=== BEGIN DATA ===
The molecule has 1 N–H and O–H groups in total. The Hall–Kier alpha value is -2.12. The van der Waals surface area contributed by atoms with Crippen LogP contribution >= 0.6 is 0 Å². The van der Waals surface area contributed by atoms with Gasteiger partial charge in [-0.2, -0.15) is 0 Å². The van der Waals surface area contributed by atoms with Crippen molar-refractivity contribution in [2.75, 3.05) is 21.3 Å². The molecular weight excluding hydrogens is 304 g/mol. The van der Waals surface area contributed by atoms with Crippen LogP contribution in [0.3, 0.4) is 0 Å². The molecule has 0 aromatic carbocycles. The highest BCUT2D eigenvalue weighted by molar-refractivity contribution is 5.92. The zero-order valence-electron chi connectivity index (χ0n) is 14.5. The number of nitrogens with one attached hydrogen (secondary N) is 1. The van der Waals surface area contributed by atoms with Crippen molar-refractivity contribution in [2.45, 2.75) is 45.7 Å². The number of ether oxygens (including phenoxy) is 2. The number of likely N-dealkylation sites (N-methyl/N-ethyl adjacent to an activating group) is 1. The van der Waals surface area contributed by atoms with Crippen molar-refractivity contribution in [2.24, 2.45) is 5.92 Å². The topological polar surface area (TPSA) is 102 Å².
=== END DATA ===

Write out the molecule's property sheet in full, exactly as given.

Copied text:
The molecule has 1 N–H and O–H groups in total. The Hall–Kier alpha value is -2.12. The van der Waals surface area contributed by atoms with Crippen LogP contribution >= 0.6 is 0 Å². The van der Waals surface area contributed by atoms with Gasteiger partial charge in [-0.2, -0.15) is 0 Å². The van der Waals surface area contributed by atoms with Crippen molar-refractivity contribution in [2.75, 3.05) is 21.3 Å². The molecular weight excluding hydrogens is 304 g/mol. The van der Waals surface area contributed by atoms with Crippen LogP contribution in [0.3, 0.4) is 0 Å². The molecule has 0 aromatic carbocycles. The highest BCUT2D eigenvalue weighted by molar-refractivity contribution is 5.92. The zero-order valence-electron chi connectivity index (χ0n) is 14.5. The number of nitrogens with one attached hydrogen (secondary N) is 1. The van der Waals surface area contributed by atoms with Crippen molar-refractivity contribution in [2.45, 2.75) is 45.7 Å². The number of ether oxygens (including phenoxy) is 2. The number of likely N-dealkylation sites (N-methyl/N-ethyl adjacent to an activating group) is 1. The van der Waals surface area contributed by atoms with Crippen molar-refractivity contribution in [2.24, 2.45) is 5.92 Å². The topological polar surface area (TPSA) is 102 Å².